Last week, shoppers in a newly opened branch of Marks and Spencer, that most British of stores, browsed the shelves for delicacies such as scones, pork pies, and Bakewell tarts. This store was not in England, but just off Place de la Bastille in Paris, where the French revolution began. French shoppers, it seems, have no less a taste for British goods than Brits do for French food.
In commerce, at least, Europe is united. In politics, things are rather more complicated. The European Union (EU) does unite Europe’s nations, but the main thing the various EU members share is a wariness of the European project. While Euroskepticism is often portrayed as a British, indeed English, phenomenon—if only those selfish Brits would play nice with the rest of us everything would be fine—time and again other European countries have shown themselves to be wary of the EU.
So, as Britain prepares to go to the polls on June 23 to decide whether or not it should remain a member of the EU, many in other European countries are asking themselves the very same question. Dismissed by politicians and commentators as mere “populism,” there is nonetheless a widespread—and growing—sense that the EU lacks genuine popular enthusiasm.
If history is anything to go by, EU leaders could have reason to be nervous. Popular votes have rarely gone its way in recent years.
In 2005, France and the Netherlands rejected the proposed EU constitution in referendums, while Ireland rejected the treaties of Nice and Lisbon in 2001 and 2008. Denmark, which has effectively pulled out of the Schengen agreement on free movement of people across the EU, rejected the Maastricht treaty in 1992. Sweden, meanwhile, rejected the euro currency in a 2003 referendum. Neighboring Norway defied expectations in 1994 by voting against joining the EU, repeating the result of a 1972 referendum.
Whether or not any of these results would be repeated in an in-out referendum, there is no question that countries across Europe are growing restive. Germany, the economic and political bedrock of the EU, has seen the right-wing, anti-EU Alternative für Deutschland Party grow. Austria came close to electing a far-right, and anti-EU, president in May and Hungarian Prime Minister Viktor Orban wants to curtail EU involvement in domestic policies.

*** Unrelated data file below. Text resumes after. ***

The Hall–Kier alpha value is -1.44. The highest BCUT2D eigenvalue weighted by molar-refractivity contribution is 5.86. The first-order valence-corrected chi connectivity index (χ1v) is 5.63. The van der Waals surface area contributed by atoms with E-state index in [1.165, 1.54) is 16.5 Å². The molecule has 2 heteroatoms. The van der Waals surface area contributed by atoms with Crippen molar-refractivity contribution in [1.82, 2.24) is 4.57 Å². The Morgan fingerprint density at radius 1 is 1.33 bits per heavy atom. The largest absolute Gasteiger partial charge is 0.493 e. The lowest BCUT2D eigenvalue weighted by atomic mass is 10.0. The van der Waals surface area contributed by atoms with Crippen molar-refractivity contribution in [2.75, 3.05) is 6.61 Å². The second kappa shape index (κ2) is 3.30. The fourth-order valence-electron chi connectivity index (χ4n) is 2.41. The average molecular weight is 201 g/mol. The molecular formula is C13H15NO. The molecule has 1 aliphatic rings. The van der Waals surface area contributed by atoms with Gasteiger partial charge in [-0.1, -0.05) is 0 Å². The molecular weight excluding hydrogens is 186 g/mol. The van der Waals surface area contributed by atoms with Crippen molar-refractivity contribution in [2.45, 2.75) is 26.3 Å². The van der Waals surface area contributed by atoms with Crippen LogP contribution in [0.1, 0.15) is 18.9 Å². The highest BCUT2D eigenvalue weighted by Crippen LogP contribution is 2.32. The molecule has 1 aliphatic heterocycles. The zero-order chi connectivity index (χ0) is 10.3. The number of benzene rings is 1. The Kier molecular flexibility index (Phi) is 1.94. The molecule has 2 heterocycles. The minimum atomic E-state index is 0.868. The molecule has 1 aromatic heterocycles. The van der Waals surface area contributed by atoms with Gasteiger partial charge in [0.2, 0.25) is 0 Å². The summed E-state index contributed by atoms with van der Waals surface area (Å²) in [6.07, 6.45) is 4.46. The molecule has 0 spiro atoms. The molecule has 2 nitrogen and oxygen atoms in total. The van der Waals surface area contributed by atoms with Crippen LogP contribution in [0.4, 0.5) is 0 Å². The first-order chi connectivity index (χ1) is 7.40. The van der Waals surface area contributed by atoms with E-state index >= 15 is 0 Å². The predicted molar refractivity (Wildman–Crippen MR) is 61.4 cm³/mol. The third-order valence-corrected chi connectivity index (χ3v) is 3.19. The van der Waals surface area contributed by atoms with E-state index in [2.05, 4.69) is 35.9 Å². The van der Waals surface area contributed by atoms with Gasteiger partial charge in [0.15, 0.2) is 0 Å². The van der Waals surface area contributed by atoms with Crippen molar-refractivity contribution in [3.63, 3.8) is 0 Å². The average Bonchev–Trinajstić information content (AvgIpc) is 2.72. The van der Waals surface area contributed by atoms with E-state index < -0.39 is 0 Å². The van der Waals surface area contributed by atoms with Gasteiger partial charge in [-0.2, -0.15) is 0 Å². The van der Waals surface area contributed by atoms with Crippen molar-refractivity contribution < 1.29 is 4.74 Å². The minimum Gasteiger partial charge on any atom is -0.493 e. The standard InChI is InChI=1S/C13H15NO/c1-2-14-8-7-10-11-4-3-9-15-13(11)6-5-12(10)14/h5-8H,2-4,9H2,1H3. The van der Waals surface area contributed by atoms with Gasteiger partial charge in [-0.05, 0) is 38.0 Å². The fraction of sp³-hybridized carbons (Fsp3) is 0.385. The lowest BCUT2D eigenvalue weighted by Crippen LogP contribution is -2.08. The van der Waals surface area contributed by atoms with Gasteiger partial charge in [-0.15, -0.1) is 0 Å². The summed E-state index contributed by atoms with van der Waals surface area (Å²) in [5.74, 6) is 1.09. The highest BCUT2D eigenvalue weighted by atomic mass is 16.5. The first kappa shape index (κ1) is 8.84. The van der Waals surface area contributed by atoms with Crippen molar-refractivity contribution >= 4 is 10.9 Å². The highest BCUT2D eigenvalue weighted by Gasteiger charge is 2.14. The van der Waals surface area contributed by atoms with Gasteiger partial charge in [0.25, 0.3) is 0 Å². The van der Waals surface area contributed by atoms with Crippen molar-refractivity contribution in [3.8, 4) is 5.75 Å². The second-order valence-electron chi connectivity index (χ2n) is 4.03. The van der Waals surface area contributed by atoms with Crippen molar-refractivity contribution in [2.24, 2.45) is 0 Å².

Speaking about post-Brexit scenarios, the resolutely pro-EU former president of Poland, Lech Walesa, said Europe must be re-built—and differently. “What we’ve got now is mistrust, suspicions, bureaucracy, dissatisfaction and trickery, because we don’t have any solid foundations,” he said.
Even France, effectively the founder of the entire EU project, is less keen than many imagine. A recent Pew poll found that 61 percent of respondents in France have an unfavorable opinion of the union. In the same poll, 48 percent of Britons shared a similarly dim view of the EU.
Laetitia Strauch-Bonart, author of the book Vous Avez Dit Conservateur? (You Said Conservative?), said that in France opposition to the EU typically takes on an anti-capitalist bent. “For France, the question is the free market. Brexit for the UK means not a lot changes in terms of economic policy, but for France it would be different,” she said.
Indeed, French dirigisme—state intervention in the economy—contradicts EU rules demanding more competition, so the fact that the French would view the EU in the opposite way to the British is not surprising. Where the British see pettifogging bureaucracy harming business, the French see hated liberalization measures that will transform France into a United States en miniature.
The common point across Europe, says Strauch-Bonart, who lives in London, is that in every country, whatever the problem is perceived to be, the EU can be blamed. In France, for left and right alike, that problem is capitalism.
A large part of the National Front’s appeal lies in its criticism of Islamism, which matches France’s secular self-image, but it is also notable for its rejection of market reforms and of the EU. “There is a conservative minority which is anti-EU. These people are found in the Front National and Les Republicains—among conservatives in France there is also an anti-free market strand,” she said. In parliamentary elections held a month after the Islamist terror attacks last year, the FN saw its vote grow to almost 28 percent.
Gil Mihaely, editor of the French political magazine Causeur, says that skepticism of the EU project, whether from left or right, reflects a growing sense of feeling left behind, not only by politics, but by the technological and economic revolutions that have transformed the world since the 1970s. “Too many citizens of European countries feel that they are losing in the new game,” he said. “When they see their kids they understand that, not only don’t they live as well as they think they should, but that their kids will have an even more difficult life ahead of them. Those people who are the losers of globalization and European integration don’t see a future in it [the EU]”.